Working with Transgender Coworkers
Transgender people are employed in every industry and profession throughout the country. As a community, however, transgender people face frequent employment discrimination, which leads to high rates of unemployment and underemployment. Ensuring that your workplace is one in which all employees can fully participate is vital to combating discrimination and will also help to ensure that you can provide competent services to transgender clients. Here are some ways to ensure that transgender coworkers feel welcome:
1. Create Meaningful and enforceable nondiscrimination Policies.
It is important to have a general statement of non-discrimination that includes gender identity and gender expression as well as sex. It is even more helpful to provide specific guidelines explaining what nondiscrimination means in this context. Such guidelines would include information about the need to use a person’s correct name and pronoun, restroom accessibility, and confidentiality. This is particularly important for employers since federal law (Title VII) as well as the laws of at least 21 states prohibit discrimination based on gender identity.
Transgender Law Center has created a model employer policy on these issues, available at www.transgenderlawcenter.org/issues
2. Have Staff Training.
Whether you know that you have a transgender employee on staff or not, it is important to have staff trainings on the issue. Some transgender employees may not be “out” about their transgender status and some may have transitioned years before coming to the company. In addition, while most staff want to be supportive of transgender coworkers, many will need guidance on how to do so. Trainings are a much more effective way of creating a respectful environment than simply relying on written policies. If you have an existing sexual harassment or other training, consider including examples specifically focusing on gender identity or gender expression discrimination.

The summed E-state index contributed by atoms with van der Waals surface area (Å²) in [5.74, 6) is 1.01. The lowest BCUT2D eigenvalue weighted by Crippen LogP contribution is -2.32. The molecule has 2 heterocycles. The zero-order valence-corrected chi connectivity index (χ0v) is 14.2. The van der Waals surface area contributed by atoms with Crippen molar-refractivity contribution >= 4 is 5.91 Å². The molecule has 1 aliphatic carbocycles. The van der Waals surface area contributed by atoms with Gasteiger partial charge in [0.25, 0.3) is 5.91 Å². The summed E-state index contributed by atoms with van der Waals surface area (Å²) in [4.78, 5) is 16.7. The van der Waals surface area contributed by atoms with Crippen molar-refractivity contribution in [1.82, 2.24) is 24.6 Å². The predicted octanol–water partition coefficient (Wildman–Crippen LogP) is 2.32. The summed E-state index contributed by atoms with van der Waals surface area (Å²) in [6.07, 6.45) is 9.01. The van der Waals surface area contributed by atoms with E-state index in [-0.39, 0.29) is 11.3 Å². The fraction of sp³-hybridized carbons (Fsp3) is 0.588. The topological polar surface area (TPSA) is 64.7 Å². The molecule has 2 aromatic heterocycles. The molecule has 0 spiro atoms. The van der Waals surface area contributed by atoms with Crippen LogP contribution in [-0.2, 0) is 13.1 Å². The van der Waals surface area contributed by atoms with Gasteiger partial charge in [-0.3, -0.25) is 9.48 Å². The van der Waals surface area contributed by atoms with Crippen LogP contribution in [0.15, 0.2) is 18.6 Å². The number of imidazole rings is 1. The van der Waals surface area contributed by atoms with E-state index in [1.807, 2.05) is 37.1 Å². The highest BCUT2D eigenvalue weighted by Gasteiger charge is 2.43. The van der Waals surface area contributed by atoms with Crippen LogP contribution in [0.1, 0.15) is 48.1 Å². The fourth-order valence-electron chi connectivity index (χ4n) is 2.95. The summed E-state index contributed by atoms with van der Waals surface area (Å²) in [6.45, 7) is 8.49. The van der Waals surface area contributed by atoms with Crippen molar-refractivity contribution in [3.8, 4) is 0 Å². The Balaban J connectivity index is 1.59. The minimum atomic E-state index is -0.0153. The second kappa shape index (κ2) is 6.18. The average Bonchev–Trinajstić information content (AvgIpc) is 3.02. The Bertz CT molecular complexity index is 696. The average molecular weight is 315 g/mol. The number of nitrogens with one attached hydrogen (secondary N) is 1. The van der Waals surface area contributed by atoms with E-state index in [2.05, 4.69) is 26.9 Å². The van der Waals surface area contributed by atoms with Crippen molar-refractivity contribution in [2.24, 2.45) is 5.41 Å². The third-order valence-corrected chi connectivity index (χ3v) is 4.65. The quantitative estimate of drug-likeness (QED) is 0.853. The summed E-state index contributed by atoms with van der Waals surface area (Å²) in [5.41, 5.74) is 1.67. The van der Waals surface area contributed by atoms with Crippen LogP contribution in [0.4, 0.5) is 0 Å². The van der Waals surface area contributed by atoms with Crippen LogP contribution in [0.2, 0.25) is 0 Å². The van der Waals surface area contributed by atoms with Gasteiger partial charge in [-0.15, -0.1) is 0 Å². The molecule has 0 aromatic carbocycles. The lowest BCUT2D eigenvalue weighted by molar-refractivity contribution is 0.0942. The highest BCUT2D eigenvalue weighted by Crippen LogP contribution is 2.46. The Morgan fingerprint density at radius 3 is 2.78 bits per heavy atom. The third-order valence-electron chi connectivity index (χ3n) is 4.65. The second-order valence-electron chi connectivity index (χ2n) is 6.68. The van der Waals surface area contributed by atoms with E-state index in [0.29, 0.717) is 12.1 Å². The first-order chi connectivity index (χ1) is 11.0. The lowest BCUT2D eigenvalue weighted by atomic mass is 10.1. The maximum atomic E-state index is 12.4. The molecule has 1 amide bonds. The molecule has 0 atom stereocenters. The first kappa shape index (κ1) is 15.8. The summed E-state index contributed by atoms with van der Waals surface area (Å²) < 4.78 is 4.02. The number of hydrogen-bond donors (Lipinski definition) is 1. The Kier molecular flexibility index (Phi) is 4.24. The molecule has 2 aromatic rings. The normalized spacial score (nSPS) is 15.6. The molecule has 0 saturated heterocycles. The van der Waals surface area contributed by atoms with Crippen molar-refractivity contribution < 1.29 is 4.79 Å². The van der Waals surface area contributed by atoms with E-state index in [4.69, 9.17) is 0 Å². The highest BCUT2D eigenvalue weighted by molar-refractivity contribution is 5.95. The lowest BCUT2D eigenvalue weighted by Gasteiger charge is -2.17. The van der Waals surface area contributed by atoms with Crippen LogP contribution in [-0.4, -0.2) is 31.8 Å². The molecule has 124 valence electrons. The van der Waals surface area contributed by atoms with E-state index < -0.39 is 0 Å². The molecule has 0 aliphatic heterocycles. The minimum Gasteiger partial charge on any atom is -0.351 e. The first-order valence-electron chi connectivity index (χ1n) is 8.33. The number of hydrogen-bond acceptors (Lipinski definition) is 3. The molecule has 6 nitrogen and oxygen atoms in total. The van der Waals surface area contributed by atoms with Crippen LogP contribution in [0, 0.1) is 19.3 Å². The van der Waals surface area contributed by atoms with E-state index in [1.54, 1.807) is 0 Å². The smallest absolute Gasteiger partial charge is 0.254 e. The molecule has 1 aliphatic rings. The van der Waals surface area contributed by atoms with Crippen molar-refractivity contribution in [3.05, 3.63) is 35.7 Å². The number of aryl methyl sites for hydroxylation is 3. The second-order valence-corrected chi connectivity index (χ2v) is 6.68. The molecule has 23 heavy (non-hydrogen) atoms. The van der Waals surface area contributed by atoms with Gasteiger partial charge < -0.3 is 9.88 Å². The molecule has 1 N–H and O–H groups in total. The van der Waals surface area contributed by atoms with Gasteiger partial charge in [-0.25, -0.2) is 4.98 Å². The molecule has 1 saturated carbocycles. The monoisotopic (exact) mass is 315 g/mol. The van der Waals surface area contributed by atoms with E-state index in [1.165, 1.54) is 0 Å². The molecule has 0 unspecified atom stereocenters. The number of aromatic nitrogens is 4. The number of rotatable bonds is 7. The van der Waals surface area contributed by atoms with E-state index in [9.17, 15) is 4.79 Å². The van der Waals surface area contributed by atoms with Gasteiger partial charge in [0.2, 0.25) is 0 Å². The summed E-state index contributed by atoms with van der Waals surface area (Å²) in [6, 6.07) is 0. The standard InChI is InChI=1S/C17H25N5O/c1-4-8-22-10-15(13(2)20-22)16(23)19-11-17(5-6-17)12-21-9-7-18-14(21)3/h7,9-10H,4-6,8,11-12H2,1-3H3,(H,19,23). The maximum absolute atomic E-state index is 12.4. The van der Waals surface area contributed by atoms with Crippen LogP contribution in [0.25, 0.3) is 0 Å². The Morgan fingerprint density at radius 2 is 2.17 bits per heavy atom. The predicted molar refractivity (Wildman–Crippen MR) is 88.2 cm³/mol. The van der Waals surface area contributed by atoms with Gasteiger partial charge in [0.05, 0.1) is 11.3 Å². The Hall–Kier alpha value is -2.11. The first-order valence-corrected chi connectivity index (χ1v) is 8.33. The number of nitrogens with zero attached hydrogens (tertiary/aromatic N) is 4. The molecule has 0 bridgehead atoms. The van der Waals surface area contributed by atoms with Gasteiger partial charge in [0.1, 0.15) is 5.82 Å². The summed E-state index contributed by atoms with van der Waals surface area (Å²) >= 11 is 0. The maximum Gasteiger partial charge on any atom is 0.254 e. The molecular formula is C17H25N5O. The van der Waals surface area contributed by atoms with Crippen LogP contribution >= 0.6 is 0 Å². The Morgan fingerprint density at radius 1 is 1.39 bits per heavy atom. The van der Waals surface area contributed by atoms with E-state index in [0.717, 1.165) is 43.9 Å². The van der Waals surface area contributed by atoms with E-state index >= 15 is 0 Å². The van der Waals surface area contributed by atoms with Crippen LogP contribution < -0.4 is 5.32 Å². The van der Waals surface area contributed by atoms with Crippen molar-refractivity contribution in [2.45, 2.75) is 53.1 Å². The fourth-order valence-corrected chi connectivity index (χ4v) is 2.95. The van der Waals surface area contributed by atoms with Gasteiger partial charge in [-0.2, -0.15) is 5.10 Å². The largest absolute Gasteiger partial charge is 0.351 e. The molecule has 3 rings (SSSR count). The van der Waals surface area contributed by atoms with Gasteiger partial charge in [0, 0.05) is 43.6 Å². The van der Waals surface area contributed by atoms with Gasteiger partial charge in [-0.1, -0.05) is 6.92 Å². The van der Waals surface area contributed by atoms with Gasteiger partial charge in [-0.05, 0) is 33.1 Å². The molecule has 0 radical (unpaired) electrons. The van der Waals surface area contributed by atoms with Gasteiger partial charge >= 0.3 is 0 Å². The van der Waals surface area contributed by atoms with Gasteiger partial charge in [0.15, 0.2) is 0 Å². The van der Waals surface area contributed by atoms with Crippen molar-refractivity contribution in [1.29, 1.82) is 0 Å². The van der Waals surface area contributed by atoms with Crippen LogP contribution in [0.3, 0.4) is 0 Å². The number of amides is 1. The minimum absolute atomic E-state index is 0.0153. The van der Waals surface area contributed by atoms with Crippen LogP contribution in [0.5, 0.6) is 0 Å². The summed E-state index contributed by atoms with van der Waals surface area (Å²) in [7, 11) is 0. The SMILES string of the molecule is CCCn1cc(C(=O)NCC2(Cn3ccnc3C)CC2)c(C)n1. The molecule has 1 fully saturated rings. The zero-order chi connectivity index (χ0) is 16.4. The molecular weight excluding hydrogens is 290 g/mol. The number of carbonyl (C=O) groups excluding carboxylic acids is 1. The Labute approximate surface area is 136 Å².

3. Offer Inclusive Health Insurance.
Many health insurance policies specifically exclude coverage for transition-related care. These exclusions often prevent transgender employees from obtaining medically necessary care such as hormone replacement therapy. Exclusions may even jeopardize a transgender employee’s ability to get care for a procedure that has nothing to do with their transition. Many employers are recognizing this inequality and entering into health insurance contracts that do not exclude transition-related care. Additionally, a growing number of states and federal regulatory agencies are prohibiting insurance plans from having such exclusions. Advocate for your workplace to offer inclusive health insurance policies to employees. Regulatory agencies are prohibiting insurance plans from having such exclusions. Advocate for your workplace to offer inclusive health insurance policies to employees.